In some instances, these were the same papers who, just a few years ago, were the first to expose Serbian human rights violations in Kosovo. In this, I am thinking particularly about the Observer, the Guardian and the Sunday Times in the United Kingdom and the Washington Post in the United States. Throughout recent months, these papers have carried through with leitmotif of Kosovar Albanians as narco-terrorists, ethnic bigots and gangsters.
While I do not defend all Kosovar Albanians as sterling individuals, the fact remains that they have put precious little shoe-leather into verifying the veracity of their sources or in providing context or nuance for their dispatches.
One of the primary bases of this revisionist phenomenon was a "confidential" report by the United Nations mission in Kosovo, discussing alleged misdeeds of the Kosovo Protection Corps. The report, written using anonymous sources unknown to the journalists who eventually made it public absent any context, was prepared for UN Secretary General Kofi Annan, and discussed allegations of killings, torture, extortion and other misdeeds allegedly committed by the Protection Corps in January 1999.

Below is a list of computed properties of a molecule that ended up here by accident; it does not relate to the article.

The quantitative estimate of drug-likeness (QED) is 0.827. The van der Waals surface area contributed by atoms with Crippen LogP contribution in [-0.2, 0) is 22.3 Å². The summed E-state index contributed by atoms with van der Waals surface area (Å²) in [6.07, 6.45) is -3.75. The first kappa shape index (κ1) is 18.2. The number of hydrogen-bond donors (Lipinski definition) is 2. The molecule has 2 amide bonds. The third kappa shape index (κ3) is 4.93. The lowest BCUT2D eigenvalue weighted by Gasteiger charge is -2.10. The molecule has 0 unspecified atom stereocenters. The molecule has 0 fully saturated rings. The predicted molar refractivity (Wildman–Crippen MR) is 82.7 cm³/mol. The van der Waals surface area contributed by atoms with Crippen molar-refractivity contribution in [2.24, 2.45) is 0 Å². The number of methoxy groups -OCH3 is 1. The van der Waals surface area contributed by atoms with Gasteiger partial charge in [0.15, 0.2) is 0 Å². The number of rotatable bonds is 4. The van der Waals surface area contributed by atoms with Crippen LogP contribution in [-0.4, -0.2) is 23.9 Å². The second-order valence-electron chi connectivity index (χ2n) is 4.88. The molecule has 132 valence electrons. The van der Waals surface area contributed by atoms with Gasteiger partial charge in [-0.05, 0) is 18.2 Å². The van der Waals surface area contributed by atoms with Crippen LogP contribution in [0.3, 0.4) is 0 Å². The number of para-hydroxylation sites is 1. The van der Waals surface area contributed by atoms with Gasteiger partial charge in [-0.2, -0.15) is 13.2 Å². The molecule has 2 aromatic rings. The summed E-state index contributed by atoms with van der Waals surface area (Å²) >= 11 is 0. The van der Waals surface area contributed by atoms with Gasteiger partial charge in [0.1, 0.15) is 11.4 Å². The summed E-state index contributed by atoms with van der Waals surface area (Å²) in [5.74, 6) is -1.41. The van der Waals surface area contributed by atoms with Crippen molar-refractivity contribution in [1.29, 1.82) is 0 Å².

In making it public, the very fact of the report's existence and confidentiality made it a banner story for the these world-leading newspapers.
Abiding by the ethics of journalism
Ascertaining whether the report was factual is beyond my journalistic "beat" here in Albania, and the ethics of my profession forbid me from refuting the "facts" without possessing "counter-facts." A couple of points do stick out in my mind, though, as speaking to both the poverty of ethics among some in the professional media, and the lingering power of the stereotype of Albanians as a people given to violence and a propensity for civil war.
In the first instance, the report was leaked to the media by elements possessed of distinct political agendas as regard Kosovo, yet this was not mentioned in any of the coverage we saw. Furthermore, that the report was presented without any follow-up investigation or context by the reporters involved speaks poorly of the ethics of the international media.